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The opening lines of Leslie Lehr’s novel “Wife Goes On” will resonate with many women.

“The truth is, I was afraid to be alone” she writes, tapping into most women’s secret fear. “Then I heard my daughter swear she’d never get married and I realized sticking it out wouldn’t win me Mother of the Year.

“If I wanted my kids to be happy, I would have to show them how. So I tore off those golden shackles — and found out I wasn’t alone. … Everywhere, there are members who have paid their dues, know the secret handshake and are reaping the benefits of real friendship. Welcome to Club Divorce.”

That’s Diane, an MBA hotshot turned PTA Superman, speaking. In Lehr’s frothy romp, the bond of friendship between Diane and three other women creates opportunities for hankies for the tears, a hankering for new careers, and hanky-panky in dating.

Diane’s husband gambled away their assets, proving that even if your hubby is in the insurance business, there is no assurance that marriages last forever. She uses her business moxie to start Pure Romance, a company selling sex toys based on the Tupperware models of your mom’s generation.

Then there is Lana, a luscious former actress who works in a furniture store, and isn’t going to sit around and feel sorry for herself.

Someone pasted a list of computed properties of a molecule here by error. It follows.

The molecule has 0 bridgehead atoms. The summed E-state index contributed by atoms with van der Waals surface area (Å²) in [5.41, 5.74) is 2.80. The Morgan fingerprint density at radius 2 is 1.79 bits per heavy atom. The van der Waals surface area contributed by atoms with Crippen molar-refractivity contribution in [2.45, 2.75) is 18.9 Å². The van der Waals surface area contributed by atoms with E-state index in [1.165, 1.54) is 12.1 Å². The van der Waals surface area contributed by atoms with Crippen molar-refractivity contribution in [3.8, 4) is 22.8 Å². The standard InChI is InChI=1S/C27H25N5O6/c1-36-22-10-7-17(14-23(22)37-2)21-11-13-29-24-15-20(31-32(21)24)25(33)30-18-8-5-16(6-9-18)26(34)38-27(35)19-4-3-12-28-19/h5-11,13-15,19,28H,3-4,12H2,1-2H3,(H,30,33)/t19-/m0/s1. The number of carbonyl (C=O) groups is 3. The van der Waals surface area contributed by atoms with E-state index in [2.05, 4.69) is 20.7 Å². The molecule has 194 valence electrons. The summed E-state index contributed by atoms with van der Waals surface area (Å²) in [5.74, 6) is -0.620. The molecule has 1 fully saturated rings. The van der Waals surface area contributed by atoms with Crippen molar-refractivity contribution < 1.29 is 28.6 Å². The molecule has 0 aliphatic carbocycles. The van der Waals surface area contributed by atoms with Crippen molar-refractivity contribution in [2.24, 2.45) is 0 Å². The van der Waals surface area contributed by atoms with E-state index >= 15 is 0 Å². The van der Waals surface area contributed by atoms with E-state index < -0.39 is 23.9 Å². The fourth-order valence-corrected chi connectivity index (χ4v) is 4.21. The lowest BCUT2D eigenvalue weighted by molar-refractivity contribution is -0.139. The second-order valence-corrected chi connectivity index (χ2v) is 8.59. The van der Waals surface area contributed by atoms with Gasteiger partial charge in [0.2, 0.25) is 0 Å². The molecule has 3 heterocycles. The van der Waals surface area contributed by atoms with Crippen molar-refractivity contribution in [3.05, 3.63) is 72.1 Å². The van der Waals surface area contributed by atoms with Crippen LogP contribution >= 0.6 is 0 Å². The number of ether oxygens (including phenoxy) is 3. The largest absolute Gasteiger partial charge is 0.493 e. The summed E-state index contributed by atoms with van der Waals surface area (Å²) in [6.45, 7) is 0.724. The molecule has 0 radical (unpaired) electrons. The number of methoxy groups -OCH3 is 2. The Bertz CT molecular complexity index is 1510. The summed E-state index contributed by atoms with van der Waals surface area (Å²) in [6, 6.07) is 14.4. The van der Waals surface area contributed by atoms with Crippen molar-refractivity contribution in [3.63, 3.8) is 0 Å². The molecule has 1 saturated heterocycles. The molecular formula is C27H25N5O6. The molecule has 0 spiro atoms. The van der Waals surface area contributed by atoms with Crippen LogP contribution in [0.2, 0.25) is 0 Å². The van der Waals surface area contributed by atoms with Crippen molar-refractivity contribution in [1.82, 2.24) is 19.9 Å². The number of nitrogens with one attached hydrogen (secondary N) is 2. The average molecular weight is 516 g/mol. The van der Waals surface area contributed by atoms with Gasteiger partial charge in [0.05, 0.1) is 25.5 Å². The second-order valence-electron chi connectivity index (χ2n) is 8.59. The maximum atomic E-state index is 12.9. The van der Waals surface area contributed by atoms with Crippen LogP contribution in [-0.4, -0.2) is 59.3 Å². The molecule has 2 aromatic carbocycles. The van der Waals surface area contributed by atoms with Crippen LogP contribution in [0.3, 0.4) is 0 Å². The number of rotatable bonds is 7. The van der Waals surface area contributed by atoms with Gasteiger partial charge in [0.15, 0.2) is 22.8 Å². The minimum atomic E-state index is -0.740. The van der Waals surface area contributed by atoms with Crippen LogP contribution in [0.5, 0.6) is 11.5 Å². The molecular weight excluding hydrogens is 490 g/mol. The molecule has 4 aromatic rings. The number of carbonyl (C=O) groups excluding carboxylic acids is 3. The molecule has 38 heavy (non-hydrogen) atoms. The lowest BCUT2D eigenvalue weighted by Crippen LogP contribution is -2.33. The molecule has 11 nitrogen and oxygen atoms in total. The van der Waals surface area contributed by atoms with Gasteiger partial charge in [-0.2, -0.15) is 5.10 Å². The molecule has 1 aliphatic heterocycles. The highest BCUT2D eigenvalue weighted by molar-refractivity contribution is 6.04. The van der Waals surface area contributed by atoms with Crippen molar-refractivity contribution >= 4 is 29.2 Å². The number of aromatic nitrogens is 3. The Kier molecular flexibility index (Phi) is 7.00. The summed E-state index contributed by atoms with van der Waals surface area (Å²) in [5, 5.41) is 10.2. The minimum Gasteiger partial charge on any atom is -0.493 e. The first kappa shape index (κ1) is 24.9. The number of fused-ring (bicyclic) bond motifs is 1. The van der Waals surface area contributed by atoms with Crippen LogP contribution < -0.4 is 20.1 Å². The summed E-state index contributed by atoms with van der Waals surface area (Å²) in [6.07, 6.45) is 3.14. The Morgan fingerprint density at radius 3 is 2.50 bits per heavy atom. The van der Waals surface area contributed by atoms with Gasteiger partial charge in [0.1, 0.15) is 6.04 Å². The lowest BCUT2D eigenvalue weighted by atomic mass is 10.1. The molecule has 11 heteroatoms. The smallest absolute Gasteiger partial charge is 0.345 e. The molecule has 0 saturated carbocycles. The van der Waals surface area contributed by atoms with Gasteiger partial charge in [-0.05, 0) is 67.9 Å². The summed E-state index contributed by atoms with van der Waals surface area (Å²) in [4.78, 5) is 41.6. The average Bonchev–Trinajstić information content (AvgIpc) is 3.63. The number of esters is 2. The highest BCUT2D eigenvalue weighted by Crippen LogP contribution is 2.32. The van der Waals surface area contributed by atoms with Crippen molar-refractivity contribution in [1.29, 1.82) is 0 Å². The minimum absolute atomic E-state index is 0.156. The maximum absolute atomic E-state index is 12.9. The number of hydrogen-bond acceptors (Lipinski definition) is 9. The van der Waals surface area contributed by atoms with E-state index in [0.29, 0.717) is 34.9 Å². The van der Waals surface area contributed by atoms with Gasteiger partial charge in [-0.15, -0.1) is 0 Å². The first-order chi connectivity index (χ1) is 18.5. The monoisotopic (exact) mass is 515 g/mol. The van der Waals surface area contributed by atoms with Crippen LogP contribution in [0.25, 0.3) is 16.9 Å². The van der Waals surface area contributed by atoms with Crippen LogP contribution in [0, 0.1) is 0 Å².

Annette is the hard-edged divorce lawyer who has to pay alimony to her ex-husband, who left her for a man and got custody of their daughter. She wants her child back, on her terms.

Finally there is the homecoming queen, Bonnie, who married the football star and finds that her life — saddled with two kids and Buck, a beer-swilling husband — is no fairytale.

Lehr’s characters experience all the dramas and traumas of divorce — dealing with lawyers, pissed-off kids, budgets shrunken to the size of a brownie, relocation, rejection, and, most importantly, rejuvenation.

Second acts, in Lehr’s universe, are not only possible, but likely.

For readers going through a divorce, “Wife Goes On” will be a welcome elixir to soothe and comfort, and make them smile. This book is not so much “pro-divorce” as it is “pro-happiness.”

Lehr, the author of “66 Laps” and the film “Heartbreak,” mined materials from her own divorce. She was also struck by an AARP study that revealed that women are initiating most divorces and that “85 percent are better off emotionally afterwards.”

But certainly not in the beginning stages.

As the character Diane explains to someone about to get divorced, “It gets better.”

Lehr’s alter-ego reflects to herself how the divorce process has such a steep learning curve, and then says, “once you climbed it, that information was useless — except to someone else.”

That is indeed why she wrote this book and why “Wife Goes On” is actually useful.

"Wife Goes On" is available at

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